My visit to the Pelham Parkway Houses had none of the hoopla of Gov. Cuomo’s recent visits to New York City Housing Authority developments. My wife and I were there on a quiet Sunday morning on behalf of a most worthy annual project organized by the Bronx Jewish Community Council to deliver Passover foods to poor Jews in that borough.
Yes, there are Jews living in poverty and, yes, some of them live in public housing.
But carrying the shopping bags of matzo, eggs and gefilte fish up the elevator to the sixth floor provided a chance to see NYCHA from the inside and to talk with tenants. It’s a sobering picture — less because of any evident dire emergency and because of a more general problem: a dispiriting lack of maintenance and cleanliness and even the attitude projected by NYCHA in its communications with tenants.
Yes, I realize we were middle-class visitors bringing our sensibility to public housing. Still, it’s hard to imagine anyone with a choice choosing NYCHA — not just because of the big things (that $18 billion capital backlog) but the little things that make day-to-day life so difficult.
The Pelham Parkway Houses should not be inherently problematic. Its 1,266 apartments are scattered over a campus-type setting in 23 six-story brick buildings erected in 1950. They are not classic public housing high-rises. There are nice Art Deco tiles outside the lobbies.
It’s the little things at the Pelham Parkway Houses that are telling. If broken windows are, per the New York police, signs of disorder, the security buzzers are the tipoff at Pelham Parkway. The instructions my wife and I got gave us a clue: Make sure to call the household rather than to buzz; the buzzers have long been broken.
In fact, we were told when we arrived by a tenant we met in the lobby — who let us in — that “99%” of the buzzers were broken. It’s clear that means visitors such as us — with no evident reason to be there — get let in as tenants go out, not the security for which one hopes.
In another building, the buzzers did work — but the security codes listing the individual apartments looked to have been burned by a cigarette and couldn’t be read. We remembered it was that way last year, too.
In the large open courtyard between the buildings, trash — including a large number of mattresses — was piled up in one mound after another. Perhaps that was just because it was Sunday morning but, judging by the size of the piles, they looked like they’d been accumulating for awhile.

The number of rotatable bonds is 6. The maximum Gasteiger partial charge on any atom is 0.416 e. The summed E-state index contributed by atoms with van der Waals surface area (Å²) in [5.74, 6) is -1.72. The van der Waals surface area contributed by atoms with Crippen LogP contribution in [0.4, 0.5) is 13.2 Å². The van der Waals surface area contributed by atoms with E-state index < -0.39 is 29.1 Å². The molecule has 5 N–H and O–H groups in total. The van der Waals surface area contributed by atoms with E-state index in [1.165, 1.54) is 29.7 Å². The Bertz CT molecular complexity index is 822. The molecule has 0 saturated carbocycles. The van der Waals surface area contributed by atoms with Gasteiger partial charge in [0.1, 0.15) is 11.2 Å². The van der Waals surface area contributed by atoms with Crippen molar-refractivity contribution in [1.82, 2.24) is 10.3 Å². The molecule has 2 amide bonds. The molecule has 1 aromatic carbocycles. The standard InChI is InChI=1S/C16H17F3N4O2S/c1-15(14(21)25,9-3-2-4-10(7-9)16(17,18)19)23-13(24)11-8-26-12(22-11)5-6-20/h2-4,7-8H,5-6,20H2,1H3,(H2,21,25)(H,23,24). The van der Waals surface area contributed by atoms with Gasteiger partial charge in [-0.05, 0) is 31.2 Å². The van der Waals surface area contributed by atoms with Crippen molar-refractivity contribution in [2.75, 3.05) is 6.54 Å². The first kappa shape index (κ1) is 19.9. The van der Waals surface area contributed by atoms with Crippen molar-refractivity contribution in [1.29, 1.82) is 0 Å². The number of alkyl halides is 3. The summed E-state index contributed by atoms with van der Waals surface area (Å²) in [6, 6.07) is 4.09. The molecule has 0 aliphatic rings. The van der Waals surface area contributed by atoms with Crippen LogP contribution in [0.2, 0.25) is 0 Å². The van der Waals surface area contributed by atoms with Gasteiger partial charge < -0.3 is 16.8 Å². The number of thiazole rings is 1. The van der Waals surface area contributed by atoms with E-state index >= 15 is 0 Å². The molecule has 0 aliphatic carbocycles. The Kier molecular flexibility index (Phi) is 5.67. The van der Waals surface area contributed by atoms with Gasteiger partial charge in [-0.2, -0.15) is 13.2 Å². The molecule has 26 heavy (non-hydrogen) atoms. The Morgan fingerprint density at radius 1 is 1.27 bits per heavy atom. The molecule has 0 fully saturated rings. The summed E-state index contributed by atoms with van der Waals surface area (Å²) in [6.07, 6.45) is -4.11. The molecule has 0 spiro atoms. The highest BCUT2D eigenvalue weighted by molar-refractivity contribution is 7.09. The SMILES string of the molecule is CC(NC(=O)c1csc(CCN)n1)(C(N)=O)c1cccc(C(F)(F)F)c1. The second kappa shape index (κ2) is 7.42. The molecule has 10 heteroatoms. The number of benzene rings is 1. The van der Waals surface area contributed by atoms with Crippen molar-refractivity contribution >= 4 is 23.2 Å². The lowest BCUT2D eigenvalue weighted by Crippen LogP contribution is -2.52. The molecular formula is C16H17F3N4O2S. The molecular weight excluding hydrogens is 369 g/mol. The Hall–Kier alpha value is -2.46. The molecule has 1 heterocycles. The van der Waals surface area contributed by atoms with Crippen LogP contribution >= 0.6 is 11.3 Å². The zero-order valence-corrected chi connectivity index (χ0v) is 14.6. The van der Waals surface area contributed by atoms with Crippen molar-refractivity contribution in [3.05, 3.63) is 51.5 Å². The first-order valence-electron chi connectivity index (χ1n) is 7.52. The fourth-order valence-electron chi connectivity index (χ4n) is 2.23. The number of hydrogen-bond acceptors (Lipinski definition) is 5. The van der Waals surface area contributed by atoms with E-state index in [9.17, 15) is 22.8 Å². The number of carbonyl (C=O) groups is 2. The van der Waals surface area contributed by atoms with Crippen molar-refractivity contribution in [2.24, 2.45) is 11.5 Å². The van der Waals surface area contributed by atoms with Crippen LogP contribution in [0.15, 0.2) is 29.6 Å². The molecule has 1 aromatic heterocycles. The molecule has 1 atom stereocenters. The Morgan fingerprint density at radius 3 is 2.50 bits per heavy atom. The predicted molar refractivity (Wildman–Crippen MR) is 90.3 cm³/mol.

And why in the world did so many entrances — both here and all over the NYCHA system — have scaffolding erected over the lobby entrances? One enters a kind of shed in which one can’t be seen easily from outside. Again, that can’t be good for security.
Then there was the sheer tone of the language of the signs. This is less residential life than institutional life. A lobby sign informs: no lingering, smoking, consumption of alcohol. No barbecues without permits. Why not simply include such provisions in the lease? They give the impression that such activities must be occurring and that tenants must be restrained as threats rather than respected as rent-paying customers.
The outdoor green spaces — many of them little but dirt, actually — are ringed off by chain-link fences with the admonition: “Keep off the grass.” Why? There are a smattering of benches but no picnic tables, no chess boards, no recreation.
Nor is it easy for visitors to find any specific building. Unlike most private apartments, the buildings are set on a diagonal away from the street; only by wandering around the courtyard can one find individual addresses. A NYCHA sanitation worker (“I’ve been here for years”) apologizes for not being able to direct us. Without good signage, it’s a maze.
Of course, we asked all the tenants if they’d had heat and hot water this winter — because many thousands of thousands of NYCHA tenants have not. “Off and on,” one said, in a tone of resignation. “They ‘yes’ me — and then nothing happens,” said another.
What a way to have to live, begging for the kind of services most of us take for granted. Nor did we see anything close to the worst.
There’s no doubt New York public housing needs big-ticket maintenance: boilers, roofs, plumbing. But a morning at NYCHA leaves one with the view that a lot of small-ticket fixups could make a big difference in the daily lives of tenants. An obvious solution suggests itself: outsource the management to someone who can do the job.
Howard Husock is Vice President for research and publications at the Manhattan Institute.